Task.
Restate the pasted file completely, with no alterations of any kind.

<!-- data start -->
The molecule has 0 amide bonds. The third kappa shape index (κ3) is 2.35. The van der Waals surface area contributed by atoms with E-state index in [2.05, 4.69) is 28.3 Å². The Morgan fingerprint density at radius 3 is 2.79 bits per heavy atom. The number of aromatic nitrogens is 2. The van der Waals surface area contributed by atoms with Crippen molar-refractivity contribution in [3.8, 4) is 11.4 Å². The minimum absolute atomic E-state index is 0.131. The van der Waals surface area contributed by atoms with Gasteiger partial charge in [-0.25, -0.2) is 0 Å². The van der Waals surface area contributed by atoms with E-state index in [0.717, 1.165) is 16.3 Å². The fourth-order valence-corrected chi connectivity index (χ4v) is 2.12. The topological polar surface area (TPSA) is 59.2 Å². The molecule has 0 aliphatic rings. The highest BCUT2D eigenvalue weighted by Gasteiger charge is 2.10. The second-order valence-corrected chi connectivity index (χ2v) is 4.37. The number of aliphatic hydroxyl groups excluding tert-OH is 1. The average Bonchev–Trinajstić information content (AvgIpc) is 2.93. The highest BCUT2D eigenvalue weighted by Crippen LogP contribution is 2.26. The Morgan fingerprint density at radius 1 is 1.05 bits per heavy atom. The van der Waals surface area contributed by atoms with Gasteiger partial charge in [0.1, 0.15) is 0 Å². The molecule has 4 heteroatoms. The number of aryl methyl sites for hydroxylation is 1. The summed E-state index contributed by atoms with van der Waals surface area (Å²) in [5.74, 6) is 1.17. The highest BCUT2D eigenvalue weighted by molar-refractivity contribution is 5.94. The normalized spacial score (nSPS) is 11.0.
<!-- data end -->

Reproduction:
The molecule has 0 amide bonds. The third kappa shape index (κ3) is 2.35. The van der Waals surface area contributed by atoms with E-state index in [2.05, 4.69) is 28.3 Å². The Morgan fingerprint density at radius 3 is 2.79 bits per heavy atom. The number of aromatic nitrogens is 2. The van der Waals surface area contributed by atoms with Crippen molar-refractivity contribution in [3.8, 4) is 11.4 Å². The minimum absolute atomic E-state index is 0.131. The van der Waals surface area contributed by atoms with Gasteiger partial charge in [-0.25, -0.2) is 0 Å². The van der Waals surface area contributed by atoms with E-state index in [0.717, 1.165) is 16.3 Å². The fourth-order valence-corrected chi connectivity index (χ4v) is 2.12. The topological polar surface area (TPSA) is 59.2 Å². The molecule has 0 aliphatic rings. The highest BCUT2D eigenvalue weighted by Gasteiger charge is 2.10. The second-order valence-corrected chi connectivity index (χ2v) is 4.37. The number of aliphatic hydroxyl groups excluding tert-OH is 1. The average Bonchev–Trinajstić information content (AvgIpc) is 2.93. The highest BCUT2D eigenvalue weighted by Crippen LogP contribution is 2.26. The Morgan fingerprint density at radius 1 is 1.05 bits per heavy atom. The van der Waals surface area contributed by atoms with Gasteiger partial charge in [0.1, 0.15) is 0 Å². The molecule has 4 heteroatoms. The number of aryl methyl sites for hydroxylation is 1. The summed E-state index contributed by atoms with van der Waals surface area (Å²) in [5.74, 6) is 1.17. The highest BCUT2D eigenvalue weighted by molar-refractivity contribution is 5.94. The normalized spacial score (nSPS) is 11.0.